September 20, 2009, 5:01 PM — There's no real reason for SMB2, (Server Message Block 2), a Microsoft network file and print-sharing protocol that ships with Windows Vista, Windows Server 2008 and Windows 7, to exist. All it does is duplicate the basic network file and print functionality that Windows has provided for over a decade. But, SMB2 is in there, it is broken, and, now it can be used to take over PCs.
Microsoft admits that the problem is real. Mark Wodrich and Jonathan Ness, part of the MSRC (Microsoft Security Response Center) engineering team wrote that an experimental exploit is already out and that it can gain "complete control of the targeted system and can be launched by an unauthenticated user." Just what you didn't need.
There is a way to fix it. Well, sort of. You have to turn SMB2 off. You can do that the hard way, by editing the Windows' registry, or, the easy way, by clicking on this "Fix it" link from a Vista, Server 2008, or pre-RTM versions of Windows 7 PC. But, if you do, and you use SMB2 to connect to network drives or printers, you're also going to lose the ability to use any of them. That will go over big in many businesses.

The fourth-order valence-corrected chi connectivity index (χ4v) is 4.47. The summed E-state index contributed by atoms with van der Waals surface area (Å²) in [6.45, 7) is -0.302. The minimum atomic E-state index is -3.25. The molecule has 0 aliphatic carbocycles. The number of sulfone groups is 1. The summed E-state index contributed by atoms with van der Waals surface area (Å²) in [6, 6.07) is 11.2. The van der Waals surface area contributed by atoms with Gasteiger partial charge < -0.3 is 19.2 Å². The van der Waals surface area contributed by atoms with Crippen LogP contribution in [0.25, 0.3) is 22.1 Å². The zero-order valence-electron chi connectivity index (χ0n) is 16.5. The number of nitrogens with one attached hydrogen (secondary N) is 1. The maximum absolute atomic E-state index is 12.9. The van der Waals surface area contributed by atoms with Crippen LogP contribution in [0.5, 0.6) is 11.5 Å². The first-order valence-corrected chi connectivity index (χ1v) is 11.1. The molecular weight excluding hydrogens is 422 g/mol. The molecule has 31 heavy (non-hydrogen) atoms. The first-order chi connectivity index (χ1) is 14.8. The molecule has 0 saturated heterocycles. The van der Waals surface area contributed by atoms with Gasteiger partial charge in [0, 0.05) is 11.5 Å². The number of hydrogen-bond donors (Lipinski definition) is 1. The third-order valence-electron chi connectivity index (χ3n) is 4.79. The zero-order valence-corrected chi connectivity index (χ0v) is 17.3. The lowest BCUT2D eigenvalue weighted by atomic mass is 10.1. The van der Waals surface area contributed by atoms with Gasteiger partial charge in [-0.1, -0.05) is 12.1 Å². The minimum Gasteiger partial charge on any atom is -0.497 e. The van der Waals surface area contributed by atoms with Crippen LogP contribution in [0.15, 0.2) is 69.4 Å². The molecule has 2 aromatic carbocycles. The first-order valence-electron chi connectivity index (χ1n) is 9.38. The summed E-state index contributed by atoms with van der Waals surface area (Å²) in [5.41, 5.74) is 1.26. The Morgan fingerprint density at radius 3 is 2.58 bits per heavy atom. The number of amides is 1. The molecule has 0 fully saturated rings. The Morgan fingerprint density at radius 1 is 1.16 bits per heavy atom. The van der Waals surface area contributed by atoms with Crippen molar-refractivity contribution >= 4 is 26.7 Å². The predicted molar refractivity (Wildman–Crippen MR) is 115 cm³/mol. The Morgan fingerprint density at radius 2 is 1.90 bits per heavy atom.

You can still use network drives and the like with SMB, and, if you're using Server 2003 or earlier servers or Samba servers for sharing files and printers, you're already using the older, more reliable and secure protocol. Only people who've moved entirely to Microsoft's latest and greatest network sharing protocol are in trouble.
If that's you, you should be OK because, by default, Server 2008 should fall back to SMB if SMB2 isn't available. I'd try the fix first on test Vista and Windows 7 PCs before rolling out the fix to all the client PCs. You don't want to start Monday morning, after all, by locking everyone out of their files.
If you're not using SMB2, you should still run the Microsoft 'Fix.' SMB2 is on by default in all three versions of Windows that it used on. Even if you don't use networking at all except to connect to the Internet, you should still turn off SMB2. Chances are your PC firewall-you are running one right?--will stop any attack using SMB2, but why take a chance?
The ironic thing about all this is that the real reason that Microsoft moved to SMB2, according to Wikipedia, is that they wanted a protocol that they didn't have to share with Samba or anyone else.